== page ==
Prof. Adam Timmis
Adam Timmis(United Kingdom)
List of Authors: Boggon R, van Staa TP, Timmis A, Hemingway H, Ray KK, Begg A, Emmas C, Fox KAA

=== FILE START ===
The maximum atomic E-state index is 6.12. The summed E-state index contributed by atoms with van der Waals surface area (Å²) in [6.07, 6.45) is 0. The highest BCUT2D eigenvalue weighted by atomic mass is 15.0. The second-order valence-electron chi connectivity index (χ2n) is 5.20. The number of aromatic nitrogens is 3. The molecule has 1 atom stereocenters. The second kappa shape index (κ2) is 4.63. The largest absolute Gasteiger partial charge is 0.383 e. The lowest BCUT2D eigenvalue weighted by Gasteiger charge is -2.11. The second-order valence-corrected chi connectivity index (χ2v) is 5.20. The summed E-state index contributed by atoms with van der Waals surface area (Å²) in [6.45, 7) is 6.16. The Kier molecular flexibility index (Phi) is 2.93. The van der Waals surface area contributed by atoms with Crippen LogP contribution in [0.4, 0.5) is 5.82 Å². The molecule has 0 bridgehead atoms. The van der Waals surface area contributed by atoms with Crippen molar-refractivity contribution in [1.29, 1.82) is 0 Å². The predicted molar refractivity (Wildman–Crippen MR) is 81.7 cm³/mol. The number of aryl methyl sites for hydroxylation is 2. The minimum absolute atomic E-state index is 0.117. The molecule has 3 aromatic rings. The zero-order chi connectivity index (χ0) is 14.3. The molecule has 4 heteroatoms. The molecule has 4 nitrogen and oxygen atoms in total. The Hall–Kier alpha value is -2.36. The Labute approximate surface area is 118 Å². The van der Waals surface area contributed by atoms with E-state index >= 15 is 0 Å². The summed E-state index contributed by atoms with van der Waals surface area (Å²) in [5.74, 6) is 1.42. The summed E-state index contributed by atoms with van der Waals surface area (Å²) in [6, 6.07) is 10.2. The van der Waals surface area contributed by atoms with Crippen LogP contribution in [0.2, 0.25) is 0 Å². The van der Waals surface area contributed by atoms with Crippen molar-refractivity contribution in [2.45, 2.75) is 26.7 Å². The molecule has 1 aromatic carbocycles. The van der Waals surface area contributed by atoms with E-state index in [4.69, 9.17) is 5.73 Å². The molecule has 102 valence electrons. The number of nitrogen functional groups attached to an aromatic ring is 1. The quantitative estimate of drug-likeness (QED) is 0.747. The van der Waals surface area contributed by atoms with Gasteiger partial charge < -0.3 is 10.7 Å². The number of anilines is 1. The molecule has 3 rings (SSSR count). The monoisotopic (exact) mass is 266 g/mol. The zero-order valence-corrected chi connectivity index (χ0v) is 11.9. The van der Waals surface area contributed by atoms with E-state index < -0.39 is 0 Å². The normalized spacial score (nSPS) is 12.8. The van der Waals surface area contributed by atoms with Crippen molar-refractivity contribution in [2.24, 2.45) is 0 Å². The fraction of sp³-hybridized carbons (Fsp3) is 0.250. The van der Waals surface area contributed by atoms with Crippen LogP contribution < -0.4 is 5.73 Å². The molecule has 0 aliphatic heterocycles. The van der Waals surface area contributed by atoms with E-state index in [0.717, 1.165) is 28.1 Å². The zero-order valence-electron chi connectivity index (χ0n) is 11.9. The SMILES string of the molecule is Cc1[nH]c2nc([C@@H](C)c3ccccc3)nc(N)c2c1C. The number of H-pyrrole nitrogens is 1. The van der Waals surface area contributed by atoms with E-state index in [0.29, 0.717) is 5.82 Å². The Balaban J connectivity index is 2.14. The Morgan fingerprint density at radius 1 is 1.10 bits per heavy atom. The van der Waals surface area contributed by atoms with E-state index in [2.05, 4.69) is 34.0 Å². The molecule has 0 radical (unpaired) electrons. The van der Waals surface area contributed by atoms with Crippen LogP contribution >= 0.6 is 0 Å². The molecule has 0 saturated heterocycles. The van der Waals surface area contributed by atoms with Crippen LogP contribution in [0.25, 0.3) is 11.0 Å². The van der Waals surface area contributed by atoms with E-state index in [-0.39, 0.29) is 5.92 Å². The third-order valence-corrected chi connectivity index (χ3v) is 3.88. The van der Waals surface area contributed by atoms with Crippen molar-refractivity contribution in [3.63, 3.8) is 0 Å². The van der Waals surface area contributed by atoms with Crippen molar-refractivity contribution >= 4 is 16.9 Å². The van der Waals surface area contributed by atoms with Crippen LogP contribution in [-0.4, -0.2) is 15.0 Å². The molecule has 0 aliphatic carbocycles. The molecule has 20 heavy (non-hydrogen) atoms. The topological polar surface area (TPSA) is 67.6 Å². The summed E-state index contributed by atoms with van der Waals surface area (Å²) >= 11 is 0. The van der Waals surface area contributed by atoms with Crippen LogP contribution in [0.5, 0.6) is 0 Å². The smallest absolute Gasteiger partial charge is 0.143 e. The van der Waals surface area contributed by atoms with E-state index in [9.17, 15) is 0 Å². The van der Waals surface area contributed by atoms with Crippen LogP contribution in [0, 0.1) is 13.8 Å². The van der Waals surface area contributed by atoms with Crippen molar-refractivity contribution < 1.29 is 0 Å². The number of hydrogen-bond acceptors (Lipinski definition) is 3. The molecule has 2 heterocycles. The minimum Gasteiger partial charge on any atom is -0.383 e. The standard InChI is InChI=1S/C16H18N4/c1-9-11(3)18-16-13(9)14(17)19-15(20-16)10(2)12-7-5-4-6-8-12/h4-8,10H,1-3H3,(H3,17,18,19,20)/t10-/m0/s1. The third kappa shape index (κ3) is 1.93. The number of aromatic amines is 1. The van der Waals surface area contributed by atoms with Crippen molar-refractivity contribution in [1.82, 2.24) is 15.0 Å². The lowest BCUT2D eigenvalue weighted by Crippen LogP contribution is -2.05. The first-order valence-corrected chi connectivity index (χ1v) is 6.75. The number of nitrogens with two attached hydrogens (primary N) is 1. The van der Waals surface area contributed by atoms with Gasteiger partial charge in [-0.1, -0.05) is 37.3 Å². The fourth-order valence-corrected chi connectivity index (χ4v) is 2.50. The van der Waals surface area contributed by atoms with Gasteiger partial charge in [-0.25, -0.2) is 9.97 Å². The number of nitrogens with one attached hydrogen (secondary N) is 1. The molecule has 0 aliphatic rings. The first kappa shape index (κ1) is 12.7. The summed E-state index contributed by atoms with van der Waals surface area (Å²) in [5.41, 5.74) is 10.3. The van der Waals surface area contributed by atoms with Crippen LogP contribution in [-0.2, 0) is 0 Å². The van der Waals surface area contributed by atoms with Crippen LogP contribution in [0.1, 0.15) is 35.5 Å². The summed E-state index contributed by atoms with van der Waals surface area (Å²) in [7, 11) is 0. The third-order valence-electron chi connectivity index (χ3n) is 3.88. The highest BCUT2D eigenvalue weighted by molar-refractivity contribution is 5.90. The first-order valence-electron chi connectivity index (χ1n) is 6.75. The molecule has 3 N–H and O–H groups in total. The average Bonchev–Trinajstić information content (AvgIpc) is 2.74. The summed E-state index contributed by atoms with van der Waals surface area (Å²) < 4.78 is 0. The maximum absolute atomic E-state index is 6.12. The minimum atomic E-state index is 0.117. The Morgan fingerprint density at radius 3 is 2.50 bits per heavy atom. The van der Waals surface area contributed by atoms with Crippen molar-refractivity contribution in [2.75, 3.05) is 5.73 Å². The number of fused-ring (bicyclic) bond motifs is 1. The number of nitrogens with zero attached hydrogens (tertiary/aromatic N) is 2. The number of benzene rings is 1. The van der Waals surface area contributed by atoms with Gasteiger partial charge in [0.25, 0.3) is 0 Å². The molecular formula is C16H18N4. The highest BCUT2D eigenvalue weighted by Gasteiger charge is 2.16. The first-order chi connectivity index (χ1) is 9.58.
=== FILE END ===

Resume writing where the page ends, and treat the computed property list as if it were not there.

Aims: Adherence to evidence-based treatments and its consequences after acute myocardial infarction are poorly defined. We examined the extent to which clopidogrel treatment initiated in hospital is continued in primary care; the factors predictive of clopidogrel discontinuation and the hazard of death or recurrent myocardial infarction (MI). Methods & Results: We linked the Myocardial-Ischaemia-National-Audit-Project registry and the General-Practice-Research-Database to examine adherence to clopidogrel in primary care among patients discharged from hospital after MI (2003-2009). Hospital Episode Statistics and national mortality data were linked, documenting all-cause mortality and non-fatal MI. Of the 7,543 linked patients, 4,650 were prescribed clopidogrel in primary care within three months of discharge. The adjusted odds of still being prescribed clopidogrel at 12 months were similar following nSTEMI 53%(95%CI, 51-55%) and STEMI 54%(95%CI, 52-56%), but contrast with statins: nSTEMI 84%(95%CI, 82-85%), STEMI 89%(95%CI 87-90%). Discontinuation within 12 months was more frequent in older patients (>80yrs versus 40-49yrs, adjusted hazard ratio (HR) 1.50 (95%CI,1.15-1.94) and with bleeding events (HR 1.34 (95%CI 1.03-1.73). 18.15 patients per 100 person/years (95%CI 16.83–19.58) died or experienced non-fatal MI in the first year following discharge. In patients who discontinued clopidogrel within 12 months the adjusted hazard ratio for death or non-fatal MI was 1.45 (95%CI, 1.22-1.73) compared to untreated patients, and 2.62 (95%CI, 2.17-3.17) compared to patients persisting with clopidogrel treatment. Conclusion: This is the first study to use linked registries to determine persistence of clopidogrel treatment after MI in primary care. It demonstrates that discontinuation is common and associated with adverse outcomes.
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